Kirsten was moved to R3, a surgical floor. Her nurse and CNA are very attentive, compassionate, and competent. That makes such a big difference.
Kirsten looks like a gunshot victim. She has a half dozen small incisions scattered across her left abdomen, and several more on the right. They are glued closed. She also has a bandage across her right abdomen. No idea what’s under it.
The neurologist came in and talked about her episodes of delirium. He ordered a twenty-four hour electroencephalogram (EEG) for tomorrow. I’m increasingly skeptical that Kirsten’s episodes are seizure-related, and that she ever suffered a seizure. I think it has more to do with a faulty stress response. Sort of like a fainting goat.
Kirsten’s nurse friend, Barb, brought cookies to the room. They look delicious. Hopefully Kirsten will be off NPO orders tomorrow and can enjoy them.
My former coworkers at Outside Television sent a nice bouquet of flowers, which is very sweet.
I had a wonderful lunch with my good friend Adam Burk at The Farmer’s Table in the Old Port. Adam is so passionate and caring and good. His friendship and generosity touch me very deeply. I am a very lucky guy.
Our neighbors took the girls to New Hampshire for the night. They will kayak and ride horses. They were very excited when they left. Skye called me when she arrived at the cottage on a pond to tell me how wonderful it all was. Mark and Cindy love our girls and have been wanting them to visit their cottage all summer. I’m glad they were able to finally go, even if it was without me and Kirsten.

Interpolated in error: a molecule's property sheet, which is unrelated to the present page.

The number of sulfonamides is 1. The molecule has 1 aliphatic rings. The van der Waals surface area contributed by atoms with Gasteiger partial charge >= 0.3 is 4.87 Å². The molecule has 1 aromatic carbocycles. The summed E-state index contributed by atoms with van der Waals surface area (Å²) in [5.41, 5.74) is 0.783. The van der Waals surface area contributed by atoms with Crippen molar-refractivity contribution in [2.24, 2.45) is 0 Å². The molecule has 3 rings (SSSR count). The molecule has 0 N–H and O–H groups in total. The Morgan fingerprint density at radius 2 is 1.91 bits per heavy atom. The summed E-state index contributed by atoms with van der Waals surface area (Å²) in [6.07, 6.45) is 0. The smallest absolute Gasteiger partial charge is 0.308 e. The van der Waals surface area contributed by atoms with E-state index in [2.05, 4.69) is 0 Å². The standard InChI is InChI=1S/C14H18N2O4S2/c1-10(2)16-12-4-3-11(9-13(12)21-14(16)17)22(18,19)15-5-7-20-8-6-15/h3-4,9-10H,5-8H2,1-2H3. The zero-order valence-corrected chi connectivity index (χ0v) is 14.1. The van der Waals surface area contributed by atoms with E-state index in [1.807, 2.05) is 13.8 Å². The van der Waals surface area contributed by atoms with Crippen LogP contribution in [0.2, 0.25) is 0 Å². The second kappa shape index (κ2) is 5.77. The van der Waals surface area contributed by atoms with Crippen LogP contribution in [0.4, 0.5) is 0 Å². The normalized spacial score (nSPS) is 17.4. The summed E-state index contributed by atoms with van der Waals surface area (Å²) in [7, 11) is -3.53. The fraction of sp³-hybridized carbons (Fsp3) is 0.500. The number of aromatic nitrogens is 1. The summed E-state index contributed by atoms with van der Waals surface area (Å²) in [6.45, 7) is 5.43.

Since we didn’t have the girls, I decided to spent some quality time with Kirsten’s mother, Soni, who has been visiting us since Kirsten fractured her neck. I’ve never spent time with her alone, and was looking forward to it. We parked at my new garage at the ferry terminal and rode a pedicab to Eve’s at the Garden at the Portland Harbor Hotel. We had delicious food and good conversation. It was absolutely wonderful.
Maggie visited Kirsten for another spa treatment. I haven’t spoken to Kirsten about it, but I’m sure it was delightful, as usual. Maggie is simply angelic, and I love her.
I just took the girls up to see Kirsten. She’s still in the PACU, where she will remain until they get her onto R3, a surgical floor, later this afternoon. Soni went in with Skye for a few minutes. Then Jenna and I switched with them. Finally, the nice woman running the waiting room brought Hayley in to replace Jenna. Ordinarily, I was repeatedly told, children aren’t allowed in the PACU. I assured them that my girls are quiet and respectful, so they made an exception.
Kirsten looks great. She’s complaining of pain in the area near her incisions, but is generally alert and smiling. She enjoyed seeing us, and we her.
As long as the liver tumors are benign, the worse of Kirsten’s health problems seem to be behind us. I am SO incredibly relieved and looking forward to better days.
The kind woman who was Kirsten’s roommate on R6, Deborah, and I have been exchanging emails with each other. She is incredibly sweet. I would love to visit her today, but she’s going home. Through this experience I have made new friends and strengthened relationships with many casual and dear friends. Those relationships, and my deep and abiding love for Kirsten, have buoyed me in the very bleakest times. I had the most heart-wrenching, challenging, frustrating week of my life. I was faced at one point with the very real decision about whether or not to continue medical interventions.
I thank you for giving me the requisite strength to endure. I thank the men and women of science, and those who cared for Kirsten directly, for saving her life.